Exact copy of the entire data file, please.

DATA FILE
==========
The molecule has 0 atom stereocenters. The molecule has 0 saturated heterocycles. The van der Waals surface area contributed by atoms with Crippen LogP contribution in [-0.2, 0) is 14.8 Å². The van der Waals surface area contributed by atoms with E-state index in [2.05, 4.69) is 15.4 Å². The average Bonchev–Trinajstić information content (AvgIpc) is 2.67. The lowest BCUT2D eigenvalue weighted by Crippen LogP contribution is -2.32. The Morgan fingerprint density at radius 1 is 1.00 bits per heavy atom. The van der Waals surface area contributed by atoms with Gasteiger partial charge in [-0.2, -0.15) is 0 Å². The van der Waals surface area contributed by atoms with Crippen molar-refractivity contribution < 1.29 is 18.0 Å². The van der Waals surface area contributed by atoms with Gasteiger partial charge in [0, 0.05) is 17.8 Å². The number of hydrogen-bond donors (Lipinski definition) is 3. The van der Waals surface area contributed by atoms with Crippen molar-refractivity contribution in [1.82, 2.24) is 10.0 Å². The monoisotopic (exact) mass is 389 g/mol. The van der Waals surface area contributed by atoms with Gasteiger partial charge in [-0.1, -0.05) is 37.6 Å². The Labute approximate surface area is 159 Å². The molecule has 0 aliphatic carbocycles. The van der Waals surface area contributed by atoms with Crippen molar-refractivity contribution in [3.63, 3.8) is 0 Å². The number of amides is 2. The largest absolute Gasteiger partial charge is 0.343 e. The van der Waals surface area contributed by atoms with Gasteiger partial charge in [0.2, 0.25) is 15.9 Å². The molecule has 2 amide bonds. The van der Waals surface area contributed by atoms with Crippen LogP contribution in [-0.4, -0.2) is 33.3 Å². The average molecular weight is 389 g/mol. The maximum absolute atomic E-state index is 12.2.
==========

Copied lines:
The molecule has 0 atom stereocenters. The molecule has 0 saturated heterocycles. The van der Waals surface area contributed by atoms with Crippen LogP contribution in [-0.2, 0) is 14.8 Å². The van der Waals surface area contributed by atoms with E-state index in [2.05, 4.69) is 15.4 Å². The average Bonchev–Trinajstić information content (AvgIpc) is 2.67. The lowest BCUT2D eigenvalue weighted by Crippen LogP contribution is -2.32. The Morgan fingerprint density at radius 1 is 1.00 bits per heavy atom. The van der Waals surface area contributed by atoms with Gasteiger partial charge in [-0.2, -0.15) is 0 Å². The van der Waals surface area contributed by atoms with Crippen molar-refractivity contribution < 1.29 is 18.0 Å². The van der Waals surface area contributed by atoms with Gasteiger partial charge in [0, 0.05) is 17.8 Å². The number of hydrogen-bond donors (Lipinski definition) is 3. The van der Waals surface area contributed by atoms with Crippen molar-refractivity contribution in [1.82, 2.24) is 10.0 Å². The monoisotopic (exact) mass is 389 g/mol. The van der Waals surface area contributed by atoms with Gasteiger partial charge in [-0.1, -0.05) is 37.6 Å². The Labute approximate surface area is 159 Å². The molecule has 0 aliphatic carbocycles. The van der Waals surface area contributed by atoms with Crippen molar-refractivity contribution in [3.63, 3.8) is 0 Å². The number of amides is 2. The largest absolute Gasteiger partial charge is 0.343 e. The van der Waals surface area contributed by atoms with Gasteiger partial charge in [0.2, 0.25) is 15.9 Å². The molecule has 2 amide bonds. The van der Waals surface area contributed by atoms with Crippen LogP contribution in [-0.4, -0.2) is 33.3 Å². The average molecular weight is 389 g/mol. The maximum absolute atomic E-state index is 12.2.